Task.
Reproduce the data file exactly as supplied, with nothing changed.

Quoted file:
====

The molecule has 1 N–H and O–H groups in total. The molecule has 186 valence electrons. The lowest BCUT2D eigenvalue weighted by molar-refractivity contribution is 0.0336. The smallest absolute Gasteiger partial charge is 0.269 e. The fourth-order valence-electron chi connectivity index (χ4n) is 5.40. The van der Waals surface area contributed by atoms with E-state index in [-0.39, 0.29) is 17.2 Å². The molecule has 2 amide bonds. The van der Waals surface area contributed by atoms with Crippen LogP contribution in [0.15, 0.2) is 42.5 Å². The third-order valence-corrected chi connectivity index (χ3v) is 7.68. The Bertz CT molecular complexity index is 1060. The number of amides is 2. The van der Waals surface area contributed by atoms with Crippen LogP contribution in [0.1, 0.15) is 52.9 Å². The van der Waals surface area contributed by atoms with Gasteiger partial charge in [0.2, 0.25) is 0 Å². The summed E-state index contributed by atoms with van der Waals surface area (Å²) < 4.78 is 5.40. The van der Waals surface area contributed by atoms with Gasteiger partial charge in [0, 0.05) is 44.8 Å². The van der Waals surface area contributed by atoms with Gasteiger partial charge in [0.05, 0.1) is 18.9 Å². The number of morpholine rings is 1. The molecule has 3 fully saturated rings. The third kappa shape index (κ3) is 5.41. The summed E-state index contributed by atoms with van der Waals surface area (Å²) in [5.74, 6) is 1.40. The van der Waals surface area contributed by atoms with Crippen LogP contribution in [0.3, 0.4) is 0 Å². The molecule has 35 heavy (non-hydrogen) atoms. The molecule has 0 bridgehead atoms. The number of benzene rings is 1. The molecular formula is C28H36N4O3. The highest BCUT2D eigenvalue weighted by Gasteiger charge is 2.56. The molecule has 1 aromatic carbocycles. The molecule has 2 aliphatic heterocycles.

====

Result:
The molecule has 1 N–H and O–H groups in total. The molecule has 186 valence electrons. The lowest BCUT2D eigenvalue weighted by molar-refractivity contribution is 0.0336. The smallest absolute Gasteiger partial charge is 0.269 e. The fourth-order valence-electron chi connectivity index (χ4n) is 5.40. The van der Waals surface area contributed by atoms with E-state index in [-0.39, 0.29) is 17.2 Å². The molecule has 2 amide bonds. The van der Waals surface area contributed by atoms with Crippen LogP contribution in [0.15, 0.2) is 42.5 Å². The third-order valence-corrected chi connectivity index (χ3v) is 7.68. The Bertz CT molecular complexity index is 1060. The number of amides is 2. The van der Waals surface area contributed by atoms with Crippen LogP contribution in [0.1, 0.15) is 52.9 Å². The van der Waals surface area contributed by atoms with Gasteiger partial charge in [0.2, 0.25) is 0 Å². The summed E-state index contributed by atoms with van der Waals surface area (Å²) < 4.78 is 5.40. The van der Waals surface area contributed by atoms with Gasteiger partial charge in [0, 0.05) is 44.8 Å². The van der Waals surface area contributed by atoms with Gasteiger partial charge in [0.05, 0.1) is 18.9 Å². The number of morpholine rings is 1. The molecule has 3 fully saturated rings. The third kappa shape index (κ3) is 5.41. The summed E-state index contributed by atoms with van der Waals surface area (Å²) in [5.74, 6) is 1.40. The van der Waals surface area contributed by atoms with Crippen LogP contribution in [0.3, 0.4) is 0 Å². The molecule has 35 heavy (non-hydrogen) atoms. The molecule has 0 bridgehead atoms. The number of benzene rings is 1. The molecular formula is C28H36N4O3. The highest BCUT2D eigenvalue weighted by Gasteiger charge is 2.56. The molecule has 1 aromatic carbocycles. The molecule has 2 aliphatic heterocycles.